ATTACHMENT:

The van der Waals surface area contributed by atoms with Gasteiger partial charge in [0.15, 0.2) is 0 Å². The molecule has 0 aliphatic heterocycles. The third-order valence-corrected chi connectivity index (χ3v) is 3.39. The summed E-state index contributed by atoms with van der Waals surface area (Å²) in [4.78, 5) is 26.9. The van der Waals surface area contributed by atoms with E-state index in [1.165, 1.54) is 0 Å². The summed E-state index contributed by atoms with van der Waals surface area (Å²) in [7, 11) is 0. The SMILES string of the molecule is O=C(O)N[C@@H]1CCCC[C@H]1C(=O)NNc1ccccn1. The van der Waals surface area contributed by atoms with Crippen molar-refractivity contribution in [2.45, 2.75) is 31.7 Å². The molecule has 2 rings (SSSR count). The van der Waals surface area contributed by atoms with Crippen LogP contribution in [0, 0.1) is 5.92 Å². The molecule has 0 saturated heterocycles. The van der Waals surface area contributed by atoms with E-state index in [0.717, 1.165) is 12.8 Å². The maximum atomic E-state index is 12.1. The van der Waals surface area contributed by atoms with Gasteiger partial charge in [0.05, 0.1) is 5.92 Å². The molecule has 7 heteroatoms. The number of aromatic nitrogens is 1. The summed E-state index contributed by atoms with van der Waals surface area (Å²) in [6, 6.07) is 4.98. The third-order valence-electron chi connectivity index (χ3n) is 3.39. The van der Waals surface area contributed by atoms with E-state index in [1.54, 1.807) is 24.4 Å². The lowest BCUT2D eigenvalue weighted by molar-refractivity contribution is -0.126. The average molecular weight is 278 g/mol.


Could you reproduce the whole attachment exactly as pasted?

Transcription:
The van der Waals surface area contributed by atoms with Gasteiger partial charge in [0.15, 0.2) is 0 Å². The molecule has 0 aliphatic heterocycles. The third-order valence-corrected chi connectivity index (χ3v) is 3.39. The summed E-state index contributed by atoms with van der Waals surface area (Å²) in [4.78, 5) is 26.9. The van der Waals surface area contributed by atoms with E-state index in [1.165, 1.54) is 0 Å². The summed E-state index contributed by atoms with van der Waals surface area (Å²) in [7, 11) is 0. The SMILES string of the molecule is O=C(O)N[C@@H]1CCCC[C@H]1C(=O)NNc1ccccn1. The van der Waals surface area contributed by atoms with Crippen molar-refractivity contribution in [2.45, 2.75) is 31.7 Å². The molecule has 2 rings (SSSR count). The van der Waals surface area contributed by atoms with Crippen LogP contribution in [0, 0.1) is 5.92 Å². The molecule has 0 saturated heterocycles. The van der Waals surface area contributed by atoms with E-state index in [0.717, 1.165) is 12.8 Å². The maximum atomic E-state index is 12.1. The van der Waals surface area contributed by atoms with Gasteiger partial charge in [0.05, 0.1) is 5.92 Å². The molecule has 7 heteroatoms. The number of aromatic nitrogens is 1. The summed E-state index contributed by atoms with van der Waals surface area (Å²) in [6, 6.07) is 4.98. The third-order valence-electron chi connectivity index (χ3n) is 3.39. The van der Waals surface area contributed by atoms with E-state index in [1.54, 1.807) is 24.4 Å². The lowest BCUT2D eigenvalue weighted by molar-refractivity contribution is -0.126. The average molecular weight is 278 g/mol.